Tuesday 17 November 2009

Venison Stew

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The time of year where I crave comfort food, such as stews, soups, mashed potatoes and winter vegetables has definitely arrived. The days seem to be getting seriously short (which doesn't help the feeling that I am constantly trying to play catch up on things), most of the trees are bare and my selection of hats, scarves, gloves and mittens has been excavated from the depth of my wardrobe.

Last week the wonderful people from Abel&Cole sent me some diced venison to try, because as well as the season for woolly jumpers it is of course also the season for game. I was really excited as it had been absolutely ages since I last ate venison. Some of my friends were a little disturbed by the thought of me eating Bambi, but JM and E were as excited as I was, so we had a wonderful Venison Stew on Sunday night. I served it with mashed potatoes and green beans and it was the perfect meal for a cold and dark Sunday night. If you, like some of my friends, don't like the thought of venison you can of course use beef instead. I forgot to buy bacon, so left it out and the original recipe called for roast chestnuts, but I'm not so keen so used chestnut mushrooms instead.

Venison Stew (serves 4)

800gr diced venison
100gr streaky bacon, cubed
125ml red wine
3 red onions, sliced thinly
1 celery stick, sliced
12 baby carrots, peeled
2 garlic cloves, roughly chopped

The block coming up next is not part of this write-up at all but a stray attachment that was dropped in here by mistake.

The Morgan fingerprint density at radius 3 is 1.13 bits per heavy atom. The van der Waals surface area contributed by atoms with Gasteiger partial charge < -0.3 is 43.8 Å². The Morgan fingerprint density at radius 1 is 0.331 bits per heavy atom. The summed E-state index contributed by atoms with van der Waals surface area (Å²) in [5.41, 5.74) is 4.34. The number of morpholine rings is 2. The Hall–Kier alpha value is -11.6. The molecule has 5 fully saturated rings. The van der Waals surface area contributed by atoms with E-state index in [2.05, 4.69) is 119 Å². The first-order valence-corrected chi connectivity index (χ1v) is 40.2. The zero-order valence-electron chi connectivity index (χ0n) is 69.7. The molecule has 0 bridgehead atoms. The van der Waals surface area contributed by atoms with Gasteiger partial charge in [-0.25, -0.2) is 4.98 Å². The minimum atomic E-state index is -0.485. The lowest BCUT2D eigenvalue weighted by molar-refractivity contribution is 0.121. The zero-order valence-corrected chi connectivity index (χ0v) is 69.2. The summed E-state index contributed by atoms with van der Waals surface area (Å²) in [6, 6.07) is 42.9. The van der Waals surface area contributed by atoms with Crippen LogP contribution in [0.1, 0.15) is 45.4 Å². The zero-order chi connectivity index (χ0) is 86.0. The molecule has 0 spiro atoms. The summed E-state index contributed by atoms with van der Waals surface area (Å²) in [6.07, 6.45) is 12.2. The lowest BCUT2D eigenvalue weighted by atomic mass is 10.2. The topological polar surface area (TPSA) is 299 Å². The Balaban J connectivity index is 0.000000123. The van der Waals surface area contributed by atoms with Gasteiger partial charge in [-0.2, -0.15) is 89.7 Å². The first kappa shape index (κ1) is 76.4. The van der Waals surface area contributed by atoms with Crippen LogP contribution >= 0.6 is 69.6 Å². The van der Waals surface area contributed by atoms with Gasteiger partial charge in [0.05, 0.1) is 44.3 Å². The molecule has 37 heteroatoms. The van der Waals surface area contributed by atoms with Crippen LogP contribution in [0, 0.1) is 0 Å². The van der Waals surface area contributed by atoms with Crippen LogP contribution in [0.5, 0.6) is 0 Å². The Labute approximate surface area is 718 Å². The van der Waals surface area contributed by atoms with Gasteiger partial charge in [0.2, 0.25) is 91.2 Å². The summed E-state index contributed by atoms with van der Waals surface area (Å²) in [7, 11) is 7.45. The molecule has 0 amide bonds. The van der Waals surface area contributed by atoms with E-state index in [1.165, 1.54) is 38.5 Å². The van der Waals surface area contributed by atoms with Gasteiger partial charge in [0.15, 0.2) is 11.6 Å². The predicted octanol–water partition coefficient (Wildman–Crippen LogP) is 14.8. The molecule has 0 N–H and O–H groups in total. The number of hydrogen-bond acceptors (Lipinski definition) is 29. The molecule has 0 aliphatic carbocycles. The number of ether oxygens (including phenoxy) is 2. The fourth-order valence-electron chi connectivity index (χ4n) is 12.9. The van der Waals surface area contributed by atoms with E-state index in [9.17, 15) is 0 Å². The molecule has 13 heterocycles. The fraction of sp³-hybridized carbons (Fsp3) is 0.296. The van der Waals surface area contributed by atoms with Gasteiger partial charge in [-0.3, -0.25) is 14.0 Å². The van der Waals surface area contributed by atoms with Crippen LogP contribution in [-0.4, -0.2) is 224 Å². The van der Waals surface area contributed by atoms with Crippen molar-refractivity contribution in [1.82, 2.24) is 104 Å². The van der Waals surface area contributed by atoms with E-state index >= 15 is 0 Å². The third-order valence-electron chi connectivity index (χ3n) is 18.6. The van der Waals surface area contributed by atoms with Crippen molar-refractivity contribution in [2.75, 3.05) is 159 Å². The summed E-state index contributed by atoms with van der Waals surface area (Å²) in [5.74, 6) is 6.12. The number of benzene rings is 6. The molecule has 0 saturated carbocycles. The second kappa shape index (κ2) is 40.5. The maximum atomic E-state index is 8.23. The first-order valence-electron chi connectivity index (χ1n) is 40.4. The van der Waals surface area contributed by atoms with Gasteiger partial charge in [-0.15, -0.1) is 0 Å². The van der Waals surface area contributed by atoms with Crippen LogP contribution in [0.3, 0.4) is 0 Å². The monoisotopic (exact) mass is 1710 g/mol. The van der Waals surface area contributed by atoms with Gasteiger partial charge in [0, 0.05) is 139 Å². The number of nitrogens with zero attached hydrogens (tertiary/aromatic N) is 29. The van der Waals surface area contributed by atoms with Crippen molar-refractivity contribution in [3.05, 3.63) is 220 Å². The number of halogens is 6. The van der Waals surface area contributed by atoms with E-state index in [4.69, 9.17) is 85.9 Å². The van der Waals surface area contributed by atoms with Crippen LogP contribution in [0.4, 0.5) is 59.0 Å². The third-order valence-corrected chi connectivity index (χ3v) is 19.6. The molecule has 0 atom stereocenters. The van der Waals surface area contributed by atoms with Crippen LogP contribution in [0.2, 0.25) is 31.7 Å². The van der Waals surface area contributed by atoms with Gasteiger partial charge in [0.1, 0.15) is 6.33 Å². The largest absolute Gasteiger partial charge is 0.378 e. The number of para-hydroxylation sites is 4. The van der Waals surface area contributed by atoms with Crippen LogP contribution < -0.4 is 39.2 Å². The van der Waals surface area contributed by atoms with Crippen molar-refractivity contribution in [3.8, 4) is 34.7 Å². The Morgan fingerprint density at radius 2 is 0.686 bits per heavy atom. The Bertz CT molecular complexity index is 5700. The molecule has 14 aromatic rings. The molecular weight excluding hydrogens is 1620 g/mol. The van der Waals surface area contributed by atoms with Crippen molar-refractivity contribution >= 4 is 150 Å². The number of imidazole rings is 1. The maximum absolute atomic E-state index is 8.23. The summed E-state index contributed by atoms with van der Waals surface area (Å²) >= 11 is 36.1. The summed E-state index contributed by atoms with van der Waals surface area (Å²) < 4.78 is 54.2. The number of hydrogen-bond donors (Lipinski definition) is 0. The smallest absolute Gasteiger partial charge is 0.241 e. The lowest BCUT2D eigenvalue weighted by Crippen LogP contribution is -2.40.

1 tbsp tomato purée
1 sprig fresh thyme
1 fresh bay leaf
250g chestnut mushrooms
(cornflour paste to thicken if desired)

Preheat the oven to 150°C/Gas

Heat some oil in a heavy-based pan and fry the bacon until golden. Remove from the pan and set aside, but make sure you keep the fat in the pan.

Brown the venison in the same pan. Fry it in batches to avoid the meat boiling in its liquid, rather than frying.

Remove the meat and transfer to a casserole or pot with a tight-fitting lid, along with the bacon and any scrapings from the pan.

Add the wine, garlic, onions, carrots and celery and increase the heat until the wine bubbles fiercely.

Add the tomato purée, herbs and enough water to just cover the meat.

Cover, bring to a simmer and cook for 2 hours in the oven.

Check from time to time – if it’s dry, add more water and reduce the heat.

After 1 1/2 hours (1 hour if using chestnuts), add the chestnut mushrooms and cook until the meat is very tender.

If you want a thicker sauce, remove the pan from the oven, add some cornflour mixed with water. Place on the hob and bring back to a simmer stirring continuously until your desired thickness has been achieved.

If necessary, season with salt and pepper before serving.


Gloria Baker said...

This look absolutely tasty! gloria

The Curious Cat said...

This sounds like the perfect winter warmer! Hmmm...this entry has me yearning for home and a cooked dinner soon. xxx

Hunter Angler Gardener Cook said...

Lovely venison stew. It is getting to be that time even here in California.

But "wooly jumpers?" Had to think twice on that one -- I thought you meant rabbits, which as you probably know are equally yummy...

Marie Rayner said...

Tasty looking stew Sylvie!

Valerie Harrison (bellini) said...

This would defininitely be comforting Sylvie.

Jan said...

What a lovely looking stew Sylvie - YUM!

Jason said...

mmm, that looks awesome! Right now in MI it is 35 degrees, so this would be perfect!

Rachel said...

What a lovely looking stew! We just made a nice venison stew the other night with mushrooms, wine, and shallots. I know it is backwards to the way some people think, but I like to know that a deer lived a full and wild life running in the woods before becoming venison -- rather than a cow or pig living penned up.